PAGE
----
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How healthy are Mt. Tam's natural resources?

 

Peak Health

Peak Health

184
Bird Species
250
Native Animal Species
1000
Plant Species
36000
Acres Studied
Wildlife

Wildlife

Wildlife are found in every habitat type on the mountain, where they may be grazers, predators, or prey.

Plants

Plants

Plant communities, and their arrangement on the landscape, are the foundation of ecosystem health.

Landscapes

Landscapes

Most of Mt. Tam’s plant communities are suffering the effects of climate change, invasive species, plant disease, and fire. 

Measuring the Health of Mt. Tam

Mt. Tam is a vital refuge for many threatened, endangered, and special status species, and is an important link in a much larger network of interconnected open spaces, including the 195,000 acres of protected open space in Marin County that a myriad of other plants and wildlife depend upon.

Maintaining a healthy, vibrant and diverse Mt. Tam begins with understanding how key ecological resources are faring, and how we can better care for this iconic and beloved place.

One Tam partners and Bay Area scientists have come together to try to answer the question: How healthy are Mt. Tam's natural resources?

This report represents the results of an unprecedented collaboration among Mt. Tam’s land managers, the Golden Gate National Parks Conservancy, and the scientific community to use the most current data and best expert judgement to understand and evaluate the mountain’s health.

How Can I Help?
  • Donate: Give to support the mountain to maintain and restore this special place.
  • Volunteer: Join us to restore habitats, maintain trails, catalog photos and identify wildlife.
  • Learn & Share: Take part in a bioblitz or annual bird count with the Marin Wildlife Picture Index Project.
  • Care: Stay on designated trails to protect sensitive species and habitats, and use native or non-invasive plants for home landscaping.

The Overall Health of Mt. Tam

Mt. Tam’s natural resources are in an overall Fair condition and a trend of No Change. Some of the mountain’s plants and wildlife are thriving, while others are suffering the effects of invasive species, plant disease, changed fire frequencies, and climate change. However, even some of those in decline are at a point where their trajectory can still be improved. The condition and trend of many species or groups like invertebrates and bats remain largely unknown.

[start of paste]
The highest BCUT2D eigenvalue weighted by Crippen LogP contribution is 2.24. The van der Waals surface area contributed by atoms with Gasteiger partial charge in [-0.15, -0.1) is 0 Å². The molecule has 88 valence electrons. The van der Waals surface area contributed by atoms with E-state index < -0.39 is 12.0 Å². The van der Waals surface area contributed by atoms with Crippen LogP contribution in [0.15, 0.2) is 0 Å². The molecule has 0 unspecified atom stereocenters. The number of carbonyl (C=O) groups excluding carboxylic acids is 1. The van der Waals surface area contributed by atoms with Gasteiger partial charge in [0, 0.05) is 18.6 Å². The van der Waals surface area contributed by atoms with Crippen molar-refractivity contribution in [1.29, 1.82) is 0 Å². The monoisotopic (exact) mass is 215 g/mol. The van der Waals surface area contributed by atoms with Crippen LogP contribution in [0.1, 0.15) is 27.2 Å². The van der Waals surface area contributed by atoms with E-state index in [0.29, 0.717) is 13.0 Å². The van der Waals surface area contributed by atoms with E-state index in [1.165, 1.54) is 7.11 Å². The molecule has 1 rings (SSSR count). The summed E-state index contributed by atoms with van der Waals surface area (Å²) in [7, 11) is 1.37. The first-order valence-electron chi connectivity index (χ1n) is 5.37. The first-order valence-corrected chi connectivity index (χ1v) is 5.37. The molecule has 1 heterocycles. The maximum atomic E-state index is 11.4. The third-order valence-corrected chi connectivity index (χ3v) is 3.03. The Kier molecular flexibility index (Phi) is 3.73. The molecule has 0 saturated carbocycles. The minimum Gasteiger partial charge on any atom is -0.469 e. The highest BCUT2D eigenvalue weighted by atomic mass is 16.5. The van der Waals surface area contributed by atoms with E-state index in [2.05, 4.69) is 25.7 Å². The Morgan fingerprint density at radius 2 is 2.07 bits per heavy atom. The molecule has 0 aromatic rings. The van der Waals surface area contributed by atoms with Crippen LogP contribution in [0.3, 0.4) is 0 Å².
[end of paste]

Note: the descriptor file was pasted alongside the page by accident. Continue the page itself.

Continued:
Learn more through the links to the WildlifePlants, and Landscapes health indicator assessments above, or download the full report here or download our Health at a Glance sheet.

 

Watch the Story

Data Gaps

The condition of many important indicators of Mt. Tam’s ecological health, including invertebrates, bats, lichens, hardwood forests, riparian areas, and seeps and springs, remains largely unknown. However, now that they have been identified through this process, many of these gaps in our understanding can be improved in the near future, providing important data for the next iteration of this health assessment.

Closing data gaps for broad health indicators like invertebrates and certain plant communities will allow for a much better understanding of the mountain’s overall health. 

Science is an inherently iterative and cumulative process, and this health evaluation will grow and improve along with our understanding of the state of the mountain’s natural resources. 

Health Indicators: Wildlife, Plants & Landscapes

There are many ways to evaluate the health of a mountain, from the condition and trend of an individual species or entire communities, to its biodiversity or climate resilience. Based on a suite of metrics developed for measuring the heath of key ecological indicators, the condition of Mt. Tam’s natural resources is overall cautionary, but fairly stable. Fortunately, some of those indicators that are declining are at a point where their trajectory can still be improved.

Events

Many People, Working Together

  • How Can I Help?
    Give to support the mountain, and the projects and programs helping to maintain and restore this special place.
  • Work Underway
    Stewardship and management has been underway for decades within the One Tam area of focus.
  • Information Gaps
    This assessment process revealed critical data gaps for a number of important health indicators.
  • What We Did
    Determining how to measure the health of the mountain’s resources required a collaborative, iterative, and multi-faceted approach.

Peak Health Indicator Chart